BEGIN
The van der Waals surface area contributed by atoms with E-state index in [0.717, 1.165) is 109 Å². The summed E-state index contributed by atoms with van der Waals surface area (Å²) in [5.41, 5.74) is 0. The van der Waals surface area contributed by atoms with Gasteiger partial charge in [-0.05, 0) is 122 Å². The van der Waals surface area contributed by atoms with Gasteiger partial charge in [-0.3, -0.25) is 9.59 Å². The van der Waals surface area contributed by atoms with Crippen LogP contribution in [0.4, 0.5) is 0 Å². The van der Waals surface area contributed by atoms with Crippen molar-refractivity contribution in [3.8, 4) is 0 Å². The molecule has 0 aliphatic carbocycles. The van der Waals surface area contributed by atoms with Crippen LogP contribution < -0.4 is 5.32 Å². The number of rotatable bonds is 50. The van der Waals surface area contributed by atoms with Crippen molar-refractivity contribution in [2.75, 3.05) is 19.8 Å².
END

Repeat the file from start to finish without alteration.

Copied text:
The van der Waals surface area contributed by atoms with E-state index in [0.717, 1.165) is 109 Å². The summed E-state index contributed by atoms with van der Waals surface area (Å²) in [5.41, 5.74) is 0. The van der Waals surface area contributed by atoms with Gasteiger partial charge in [-0.05, 0) is 122 Å². The van der Waals surface area contributed by atoms with Gasteiger partial charge in [-0.3, -0.25) is 9.59 Å². The van der Waals surface area contributed by atoms with Crippen LogP contribution in [0.4, 0.5) is 0 Å². The van der Waals surface area contributed by atoms with Crippen molar-refractivity contribution in [3.8, 4) is 0 Å². The molecule has 0 aliphatic carbocycles. The van der Waals surface area contributed by atoms with Crippen LogP contribution < -0.4 is 5.32 Å². The number of rotatable bonds is 50. The van der Waals surface area contributed by atoms with Crippen molar-refractivity contribution in [2.75, 3.05) is 19.8 Å².